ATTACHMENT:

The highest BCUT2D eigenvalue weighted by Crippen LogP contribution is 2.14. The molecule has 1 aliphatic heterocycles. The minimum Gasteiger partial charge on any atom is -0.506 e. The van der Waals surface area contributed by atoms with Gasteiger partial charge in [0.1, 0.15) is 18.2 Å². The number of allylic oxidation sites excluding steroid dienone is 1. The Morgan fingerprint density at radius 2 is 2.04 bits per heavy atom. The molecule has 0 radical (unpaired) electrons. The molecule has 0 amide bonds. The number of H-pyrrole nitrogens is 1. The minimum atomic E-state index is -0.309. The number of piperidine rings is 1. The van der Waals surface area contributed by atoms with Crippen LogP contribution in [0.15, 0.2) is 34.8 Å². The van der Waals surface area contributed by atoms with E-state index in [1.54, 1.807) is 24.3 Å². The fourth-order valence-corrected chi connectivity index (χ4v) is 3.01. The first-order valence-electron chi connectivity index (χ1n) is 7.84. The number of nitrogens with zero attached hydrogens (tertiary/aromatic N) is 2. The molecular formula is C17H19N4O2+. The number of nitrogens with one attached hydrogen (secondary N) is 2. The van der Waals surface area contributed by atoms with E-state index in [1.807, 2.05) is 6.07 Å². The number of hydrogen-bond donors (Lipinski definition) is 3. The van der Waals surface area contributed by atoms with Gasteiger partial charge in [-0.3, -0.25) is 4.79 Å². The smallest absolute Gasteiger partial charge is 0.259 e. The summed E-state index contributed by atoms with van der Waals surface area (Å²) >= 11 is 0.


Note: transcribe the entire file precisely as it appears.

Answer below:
The highest BCUT2D eigenvalue weighted by Crippen LogP contribution is 2.14. The molecule has 1 aliphatic heterocycles. The minimum Gasteiger partial charge on any atom is -0.506 e. The van der Waals surface area contributed by atoms with Gasteiger partial charge in [0.1, 0.15) is 18.2 Å². The number of allylic oxidation sites excluding steroid dienone is 1. The Morgan fingerprint density at radius 2 is 2.04 bits per heavy atom. The molecule has 0 radical (unpaired) electrons. The molecule has 0 amide bonds. The number of H-pyrrole nitrogens is 1. The minimum atomic E-state index is -0.309. The number of piperidine rings is 1. The van der Waals surface area contributed by atoms with Crippen LogP contribution in [0.15, 0.2) is 34.8 Å². The van der Waals surface area contributed by atoms with E-state index in [1.54, 1.807) is 24.3 Å². The fourth-order valence-corrected chi connectivity index (χ4v) is 3.01. The first-order valence-electron chi connectivity index (χ1n) is 7.84. The number of nitrogens with zero attached hydrogens (tertiary/aromatic N) is 2. The molecular formula is C17H19N4O2+. The number of nitrogens with one attached hydrogen (secondary N) is 2. The van der Waals surface area contributed by atoms with E-state index in [1.807, 2.05) is 6.07 Å². The number of hydrogen-bond donors (Lipinski definition) is 3. The van der Waals surface area contributed by atoms with Gasteiger partial charge in [-0.3, -0.25) is 4.79 Å². The smallest absolute Gasteiger partial charge is 0.259 e. The summed E-state index contributed by atoms with van der Waals surface area (Å²) >= 11 is 0.